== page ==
By Hannah Mamont
Last Thursday, Oct. 19, staff, faculty, campus, and community speakers gathered outside the Music Recital Hall, waiting for the second public comment session held by the UC Regents to begin. Unlike the previous day’s session, no cries of protest could be heard and no picket signs were in sight.
Despite the relatively calm atmosphere of the event, people on campus were still buzzing about the previous day’s demonstration."I thought [the protest] was a little bit overboard," said Regent Odessa Johnson. "I thought it could have been handled better in terms of what they wanted. I could not understand what the issues were."
However, Fooad Khosmood, vice president of the Graduate Student Association, expressed concern over the police violence.
"It’s counterproductive to see newspaper reports and pictures of students getting beaten up, having pepper spray in their faces," Khosmood said. "I really urge the Regents to work together with Dr. Blumenthal and to come together to find a way to start a dialogue with the activist community. Things like growth, wage parity, nuclear labs-these are deep issues. They have a lot of support in this school."
Each of the 12 speakers, who ranged from city council members to business owners to graduate students signed up in advance to participate in the meeting but were limited to two minutes to address the Regents. Perspectives represented by the speakers But most speakers addressed their concerns, and in some cases excitement, over the Long Range Development Plan (LRDP).
Some, like Amelia Timbers, an intern for Good Neighbor Initiative, spoke in favor of the development, saying that the contested Environmental Impact Report (EIR) is complete.
"Opposition to the EIR is sensationalism and uninformed," Timbers said. "Most of the protesters have not even read it." The Good Neighbor Initiative, established in 2004, aims to improve relations between the campus and the greater community, particularly regarding issues of transportation and off-campus housing.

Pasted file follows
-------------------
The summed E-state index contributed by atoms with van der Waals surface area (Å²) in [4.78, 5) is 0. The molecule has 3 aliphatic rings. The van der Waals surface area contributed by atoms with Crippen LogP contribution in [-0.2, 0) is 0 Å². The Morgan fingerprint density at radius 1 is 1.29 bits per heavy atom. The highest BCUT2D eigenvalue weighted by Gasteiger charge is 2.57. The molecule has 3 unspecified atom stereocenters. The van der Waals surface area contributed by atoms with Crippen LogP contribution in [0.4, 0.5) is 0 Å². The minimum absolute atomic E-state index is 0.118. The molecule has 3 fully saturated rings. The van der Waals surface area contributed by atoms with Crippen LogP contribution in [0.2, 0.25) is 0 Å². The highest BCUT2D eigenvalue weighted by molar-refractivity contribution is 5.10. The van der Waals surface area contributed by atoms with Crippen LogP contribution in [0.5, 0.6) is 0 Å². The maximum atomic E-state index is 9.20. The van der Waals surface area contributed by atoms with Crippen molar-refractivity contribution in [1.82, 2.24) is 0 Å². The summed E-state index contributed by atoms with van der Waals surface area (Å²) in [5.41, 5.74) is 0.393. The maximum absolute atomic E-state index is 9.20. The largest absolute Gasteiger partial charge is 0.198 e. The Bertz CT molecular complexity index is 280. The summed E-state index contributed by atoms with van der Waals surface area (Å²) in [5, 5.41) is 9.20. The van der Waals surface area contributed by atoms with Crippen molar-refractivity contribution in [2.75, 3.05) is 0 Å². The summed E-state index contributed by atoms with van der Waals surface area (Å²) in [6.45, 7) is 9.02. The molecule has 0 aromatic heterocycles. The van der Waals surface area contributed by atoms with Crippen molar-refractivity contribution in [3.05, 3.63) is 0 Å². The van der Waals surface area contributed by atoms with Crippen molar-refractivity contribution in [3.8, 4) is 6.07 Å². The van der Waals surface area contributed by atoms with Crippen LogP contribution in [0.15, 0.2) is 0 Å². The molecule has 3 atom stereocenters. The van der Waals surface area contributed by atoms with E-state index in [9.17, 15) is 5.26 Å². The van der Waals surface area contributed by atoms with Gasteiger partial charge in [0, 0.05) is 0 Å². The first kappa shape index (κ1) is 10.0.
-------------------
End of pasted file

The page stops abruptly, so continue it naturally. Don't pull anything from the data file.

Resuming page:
But others, like City Councilman Mike Rotkin, spoke about why campus expansion wouldn’t work.
"There are not enough resources to handle the needs," Rotkin said, expressing particular concern over housing for students and faculty in the Santa Cruz community, as well as roads and public transportation used to get to campus.
Santa Cruz resident Doug Huskey emphasized the potentially negative environmental effects of growth.
"My major concern is that we preserve the beauty we’ve got here," Huskey said. "That really requires putting our differences aside and working together with the community and the university."
To the dismay of many community members, the Regents recently approved the LRDP and, along with it, the EIR, which assesses possible effects of campus growth.
Many community members who spoke were upset at the limited amount of time they were given to speak.
"It’s really frustrating, the way that it gets played." Rotkin said. "In two minutes, what can you say about housing, traffic, and authority in the university decision-making process?"
Though the myriad of issues surrounding the LRDP and other UC policies have yet to be settled, many, including Regent Odessa Johnson, remain optimistic about the Regents’ relationship with UCSC.
"This certainly doesn’t dampen our enthusiasm for Santa Cruz," Johnson said. "And we will be back."